Cut 1 from main fabric 9.5" x 17"
Cut 1 from main fabric 2.25" x 17
Cut 1 from interlining 11" x 17"
Piece of piping at least 17" long


Layer your one of your outer bag fabric pieces with a corresponding piece of interlining making sure they are even. Fold them in half with short ends touching. Using your ruler and fabric pen, draw a square 2.5" x 2.5" in the bottom corner of the open side. Cut the square out.  You will do this for both outer pieces/interlining, both interfaced lining pieces, and all pocket pieces. You'll end up with pieces that look the second photo down.




On your lining pieces, find the center and make a mark about an inch down. This will help you add your magnetic snaps later.



Now, sew your lining pieces together along both sides and the bottom. You'll need to leave a large opening {big enough to get the handles through} along the bottom to turn your bag right side out later on. Don't sew along those square cut outs just yet.



Fold the cut out corners so that they line up as below. Sew across them using a 1/2" seam allowance. Set lining aside.





To make a "non-pocket" outer bag piece, grab your 2 main fabric pieces {9.5" x 17" /  2.25" x 17"}, 1 interlining piece {11" x 17"}, a handle with tabs attached, and your piping. Take your larger fabric piece and baste the piping across the top-raw edge of piping lined up with raw edge of fabric. Find the center of this piece and sew on your handle as instructed at the beginning of this tutorial. Lay the smaller fabric piece on top, right sides touching, and pin in place. Sew all layers together as close to the piping as possible. I use my zipper foot for basting/sewing on piping. Unfold the bag piece and press flat. Topstitch underneath the piping.

Baste the completed bag piece onto the interlining across the top, sides, and bottom.





You'll end up with this:



At this point, you can either create another piece like the one above or you can make a piece with an outer pocket. . . 

To create the pocket piece, place the main fabric pocket piece right side up and then baste the piping across the top. Next, as above, center your handle and sew the tabs to the fabric. Then place your pocket lining piece right side down and sew across the top of the pocket as close to the piping as you can. Flip the lining over to the back of the pocket and press. Topstitch under the piping.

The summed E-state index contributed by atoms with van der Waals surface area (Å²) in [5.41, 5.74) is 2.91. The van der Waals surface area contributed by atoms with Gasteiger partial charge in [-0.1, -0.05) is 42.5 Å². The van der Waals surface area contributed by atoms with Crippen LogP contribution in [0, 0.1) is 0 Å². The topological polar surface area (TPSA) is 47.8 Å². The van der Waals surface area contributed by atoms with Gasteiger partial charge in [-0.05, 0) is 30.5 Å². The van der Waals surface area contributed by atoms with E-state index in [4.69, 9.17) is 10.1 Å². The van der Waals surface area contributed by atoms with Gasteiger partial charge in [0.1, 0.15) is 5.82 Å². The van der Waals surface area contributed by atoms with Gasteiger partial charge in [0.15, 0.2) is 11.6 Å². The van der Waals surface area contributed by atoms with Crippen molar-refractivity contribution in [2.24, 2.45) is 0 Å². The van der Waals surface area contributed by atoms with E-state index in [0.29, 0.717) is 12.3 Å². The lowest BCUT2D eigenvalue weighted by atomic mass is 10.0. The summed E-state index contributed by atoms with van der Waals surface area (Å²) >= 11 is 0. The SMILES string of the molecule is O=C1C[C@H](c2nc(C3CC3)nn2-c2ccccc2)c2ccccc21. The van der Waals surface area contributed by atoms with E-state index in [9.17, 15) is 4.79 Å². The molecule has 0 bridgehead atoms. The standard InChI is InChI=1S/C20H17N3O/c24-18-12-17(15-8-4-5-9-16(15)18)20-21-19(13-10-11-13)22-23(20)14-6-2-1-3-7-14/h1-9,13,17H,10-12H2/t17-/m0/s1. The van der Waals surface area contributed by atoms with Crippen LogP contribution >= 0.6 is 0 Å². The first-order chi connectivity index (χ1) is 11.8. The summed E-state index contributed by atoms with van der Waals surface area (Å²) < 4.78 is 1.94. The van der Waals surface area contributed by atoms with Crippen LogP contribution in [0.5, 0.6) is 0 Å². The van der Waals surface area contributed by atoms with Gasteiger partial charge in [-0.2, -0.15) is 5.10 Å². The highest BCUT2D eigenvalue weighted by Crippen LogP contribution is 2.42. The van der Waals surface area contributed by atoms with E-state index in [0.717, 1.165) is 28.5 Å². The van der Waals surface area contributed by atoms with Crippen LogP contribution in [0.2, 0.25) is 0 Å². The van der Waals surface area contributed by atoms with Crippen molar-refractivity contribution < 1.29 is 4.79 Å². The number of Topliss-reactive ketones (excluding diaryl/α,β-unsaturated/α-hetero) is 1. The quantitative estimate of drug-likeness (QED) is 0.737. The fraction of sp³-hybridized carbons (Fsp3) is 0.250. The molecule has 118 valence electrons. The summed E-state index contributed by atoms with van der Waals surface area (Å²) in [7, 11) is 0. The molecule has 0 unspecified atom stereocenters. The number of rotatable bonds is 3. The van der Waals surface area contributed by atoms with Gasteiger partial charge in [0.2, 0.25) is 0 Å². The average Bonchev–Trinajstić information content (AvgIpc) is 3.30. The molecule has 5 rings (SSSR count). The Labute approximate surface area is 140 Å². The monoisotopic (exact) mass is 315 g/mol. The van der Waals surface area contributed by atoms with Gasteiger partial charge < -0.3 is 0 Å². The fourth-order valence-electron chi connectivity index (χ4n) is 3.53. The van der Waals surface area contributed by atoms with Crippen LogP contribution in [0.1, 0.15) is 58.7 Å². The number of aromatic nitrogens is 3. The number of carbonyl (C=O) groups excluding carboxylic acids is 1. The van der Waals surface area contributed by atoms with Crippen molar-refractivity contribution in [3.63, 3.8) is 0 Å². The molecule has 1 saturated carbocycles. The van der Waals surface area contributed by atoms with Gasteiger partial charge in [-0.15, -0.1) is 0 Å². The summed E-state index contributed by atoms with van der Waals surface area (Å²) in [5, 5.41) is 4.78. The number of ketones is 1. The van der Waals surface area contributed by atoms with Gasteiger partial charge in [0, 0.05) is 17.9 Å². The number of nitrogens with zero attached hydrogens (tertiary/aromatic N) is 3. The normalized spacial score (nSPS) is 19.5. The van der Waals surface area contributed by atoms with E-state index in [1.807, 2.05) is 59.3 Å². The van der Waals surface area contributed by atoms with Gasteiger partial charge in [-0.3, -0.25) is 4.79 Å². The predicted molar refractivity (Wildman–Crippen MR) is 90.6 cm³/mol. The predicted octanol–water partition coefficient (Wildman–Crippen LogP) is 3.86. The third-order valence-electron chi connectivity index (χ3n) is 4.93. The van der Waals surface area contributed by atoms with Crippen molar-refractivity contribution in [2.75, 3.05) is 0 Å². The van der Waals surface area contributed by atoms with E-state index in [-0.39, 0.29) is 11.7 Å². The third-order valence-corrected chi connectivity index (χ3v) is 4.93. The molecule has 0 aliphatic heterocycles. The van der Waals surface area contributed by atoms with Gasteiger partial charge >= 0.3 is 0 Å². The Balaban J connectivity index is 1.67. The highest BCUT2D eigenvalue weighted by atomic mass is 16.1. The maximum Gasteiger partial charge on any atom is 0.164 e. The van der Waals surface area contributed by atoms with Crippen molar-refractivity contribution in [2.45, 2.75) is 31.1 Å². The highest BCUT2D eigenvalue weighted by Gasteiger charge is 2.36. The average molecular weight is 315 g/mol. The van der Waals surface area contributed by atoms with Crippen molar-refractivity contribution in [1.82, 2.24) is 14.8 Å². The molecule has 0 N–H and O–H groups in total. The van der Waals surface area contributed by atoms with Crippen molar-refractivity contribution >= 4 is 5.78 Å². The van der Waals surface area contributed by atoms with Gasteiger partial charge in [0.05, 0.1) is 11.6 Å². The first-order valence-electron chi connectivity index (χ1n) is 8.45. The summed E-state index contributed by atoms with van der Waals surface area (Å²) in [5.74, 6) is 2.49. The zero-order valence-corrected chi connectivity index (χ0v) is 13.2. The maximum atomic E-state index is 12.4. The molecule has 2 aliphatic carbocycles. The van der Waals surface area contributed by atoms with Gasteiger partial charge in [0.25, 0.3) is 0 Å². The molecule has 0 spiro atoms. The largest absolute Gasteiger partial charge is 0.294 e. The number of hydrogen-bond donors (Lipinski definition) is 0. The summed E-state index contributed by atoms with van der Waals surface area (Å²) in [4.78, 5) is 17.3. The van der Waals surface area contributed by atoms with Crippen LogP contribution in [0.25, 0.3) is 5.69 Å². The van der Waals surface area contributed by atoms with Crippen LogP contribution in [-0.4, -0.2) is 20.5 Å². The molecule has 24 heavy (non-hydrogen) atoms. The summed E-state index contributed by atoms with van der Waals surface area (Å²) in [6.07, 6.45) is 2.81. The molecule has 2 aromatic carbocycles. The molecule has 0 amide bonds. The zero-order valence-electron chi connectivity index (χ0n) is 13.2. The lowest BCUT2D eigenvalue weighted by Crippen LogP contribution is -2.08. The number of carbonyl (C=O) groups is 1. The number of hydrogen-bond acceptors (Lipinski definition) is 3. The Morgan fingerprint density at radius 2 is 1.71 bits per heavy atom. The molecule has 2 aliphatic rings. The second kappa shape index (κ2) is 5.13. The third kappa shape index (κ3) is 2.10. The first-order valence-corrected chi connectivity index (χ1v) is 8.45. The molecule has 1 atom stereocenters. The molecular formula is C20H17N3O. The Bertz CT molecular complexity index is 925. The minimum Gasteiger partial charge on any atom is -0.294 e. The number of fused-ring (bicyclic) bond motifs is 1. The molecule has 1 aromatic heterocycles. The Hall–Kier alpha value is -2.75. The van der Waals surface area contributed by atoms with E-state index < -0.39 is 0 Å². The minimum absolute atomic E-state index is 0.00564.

Take your outer bag piece and baste the interlining to the back of it. Place it right side up. Lay the pocket piece you just created on top and baste it to the outer bag piece at the sides only. The square cut outs should line up. Since the bottom of the bag will be boxed, you'll want to stitch across the pocket lining/outer bag piece to keep items in the pocket from sliding into the bottom of the bag. Simply lift up the bottom of the outer pocket piece and use your ruler to draw a line across the pocket lining at the level  of the top of the square cut outs. Stitch across that line. This will connect the pocket lining with the outer bag/interlining piece. Check out the photo below for clarification.




You can now add a magnetic snap to the pocket. I placed the top of one half of the snap about 1/2" down from the top of the pocket {lining side}. I used the mark I drew earlier to make sure my snap was centered. Since the pocket lining is not interfaced, I suggest fusing a small scrap of interfacing onto the lining where the snap will go. Then insert the snap according to package directions. I then added the other half of the snap to the main bag piece. Now you can baste across the bottom of the entire bag piece.



You should now have 2 outer bag pieces. Sew them together the same way you did the lining. You may need to do a bit of trimming across the top of your bag pieces to get them to match up perfectly.  Once you have your outer bag complete, place it {right side out} inside of the inside out lining. Tuck the handles down into the bag and make sure the side seams and top edges of the bag line up. Pin together and sew around the top of the bag. Turn the bag right side out through the hole you left in the lining. Press the top of the bag flat and topstitch close to the top edge of the bag. Using the marks you drew on the lining, insert your magnetic snaps about 1/2" from the top edge of the bag. Use your fingers or a chopstick, etc to push out the boxed corners of the bag. Smooth the lining into place. Sew closed the turning hole. 


*Tip: If you're working with lots of thick layers of fabric, when sewing the boxed corners, stitch across the thickest part -where the seams match up- first, and then sew across the rest of the corner. Also, if you have a walking foot, use it! This will help the layers from shifting.








I added one last step to finish up my bag. I pleated the sides of the bag simply by folding the sides inward about 1.5" and pressing them flat. Totally optional but I just liked the way it looked. Also, I haven't tried this but adding a piece of thick cardboard, Timtex, etc onto the inside bottom of the bag would be a great way to add even more structure to this bag.